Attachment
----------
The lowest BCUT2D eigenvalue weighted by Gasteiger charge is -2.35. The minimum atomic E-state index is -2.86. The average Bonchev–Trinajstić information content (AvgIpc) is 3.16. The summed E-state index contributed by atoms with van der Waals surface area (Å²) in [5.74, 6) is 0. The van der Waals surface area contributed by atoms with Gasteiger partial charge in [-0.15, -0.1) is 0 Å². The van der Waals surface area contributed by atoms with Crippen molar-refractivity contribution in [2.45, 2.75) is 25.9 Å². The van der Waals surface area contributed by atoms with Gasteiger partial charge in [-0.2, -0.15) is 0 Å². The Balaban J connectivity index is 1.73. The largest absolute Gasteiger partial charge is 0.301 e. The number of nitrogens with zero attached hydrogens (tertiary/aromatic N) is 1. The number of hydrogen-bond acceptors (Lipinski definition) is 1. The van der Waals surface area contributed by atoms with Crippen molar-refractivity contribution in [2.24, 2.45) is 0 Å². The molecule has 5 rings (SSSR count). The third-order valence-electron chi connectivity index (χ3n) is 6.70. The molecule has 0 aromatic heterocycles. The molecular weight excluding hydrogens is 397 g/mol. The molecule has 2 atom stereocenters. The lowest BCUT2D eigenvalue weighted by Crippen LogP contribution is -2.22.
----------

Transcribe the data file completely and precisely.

The lowest BCUT2D eigenvalue weighted by Gasteiger charge is -2.35. The minimum atomic E-state index is -2.86. The average Bonchev–Trinajstić information content (AvgIpc) is 3.16. The summed E-state index contributed by atoms with van der Waals surface area (Å²) in [5.74, 6) is 0. The van der Waals surface area contributed by atoms with Gasteiger partial charge in [-0.15, -0.1) is 0 Å². The van der Waals surface area contributed by atoms with Crippen molar-refractivity contribution in [2.45, 2.75) is 25.9 Å². The van der Waals surface area contributed by atoms with Gasteiger partial charge in [-0.2, -0.15) is 0 Å². The Balaban J connectivity index is 1.73. The largest absolute Gasteiger partial charge is 0.301 e. The number of nitrogens with zero attached hydrogens (tertiary/aromatic N) is 1. The number of hydrogen-bond acceptors (Lipinski definition) is 1. The van der Waals surface area contributed by atoms with Crippen molar-refractivity contribution in [2.24, 2.45) is 0 Å². The molecule has 5 rings (SSSR count). The third-order valence-electron chi connectivity index (χ3n) is 6.70. The molecule has 0 aromatic heterocycles. The molecular weight excluding hydrogens is 397 g/mol. The molecule has 2 atom stereocenters. The lowest BCUT2D eigenvalue weighted by Crippen LogP contribution is -2.22.